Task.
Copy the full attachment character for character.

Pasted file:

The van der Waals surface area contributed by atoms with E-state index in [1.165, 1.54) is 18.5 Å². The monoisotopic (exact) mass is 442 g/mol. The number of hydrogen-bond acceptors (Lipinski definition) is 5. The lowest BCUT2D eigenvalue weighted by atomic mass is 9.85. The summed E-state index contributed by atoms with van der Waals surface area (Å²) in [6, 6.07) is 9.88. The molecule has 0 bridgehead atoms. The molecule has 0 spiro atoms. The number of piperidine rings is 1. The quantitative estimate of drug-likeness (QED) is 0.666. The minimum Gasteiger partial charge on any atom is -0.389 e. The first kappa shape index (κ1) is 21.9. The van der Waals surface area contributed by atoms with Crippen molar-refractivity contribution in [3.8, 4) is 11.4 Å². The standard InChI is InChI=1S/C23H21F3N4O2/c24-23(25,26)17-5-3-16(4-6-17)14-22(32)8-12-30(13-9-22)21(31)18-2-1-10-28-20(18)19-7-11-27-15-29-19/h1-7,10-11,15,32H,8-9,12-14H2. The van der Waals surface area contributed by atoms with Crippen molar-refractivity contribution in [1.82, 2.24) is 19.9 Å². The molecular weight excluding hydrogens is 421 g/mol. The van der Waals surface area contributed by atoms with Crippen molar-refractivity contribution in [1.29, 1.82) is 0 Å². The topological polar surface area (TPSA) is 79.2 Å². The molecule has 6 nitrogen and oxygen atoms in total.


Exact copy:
The van der Waals surface area contributed by atoms with E-state index in [1.165, 1.54) is 18.5 Å². The monoisotopic (exact) mass is 442 g/mol. The number of hydrogen-bond acceptors (Lipinski definition) is 5. The lowest BCUT2D eigenvalue weighted by atomic mass is 9.85. The summed E-state index contributed by atoms with van der Waals surface area (Å²) in [6, 6.07) is 9.88. The molecule has 0 bridgehead atoms. The molecule has 0 spiro atoms. The number of piperidine rings is 1. The quantitative estimate of drug-likeness (QED) is 0.666. The minimum Gasteiger partial charge on any atom is -0.389 e. The first kappa shape index (κ1) is 21.9. The van der Waals surface area contributed by atoms with Crippen molar-refractivity contribution in [3.8, 4) is 11.4 Å². The standard InChI is InChI=1S/C23H21F3N4O2/c24-23(25,26)17-5-3-16(4-6-17)14-22(32)8-12-30(13-9-22)21(31)18-2-1-10-28-20(18)19-7-11-27-15-29-19/h1-7,10-11,15,32H,8-9,12-14H2. The van der Waals surface area contributed by atoms with Crippen molar-refractivity contribution in [1.82, 2.24) is 19.9 Å². The molecular weight excluding hydrogens is 421 g/mol. The van der Waals surface area contributed by atoms with Crippen molar-refractivity contribution in [1.29, 1.82) is 0 Å². The topological polar surface area (TPSA) is 79.2 Å². The molecule has 6 nitrogen and oxygen atoms in total.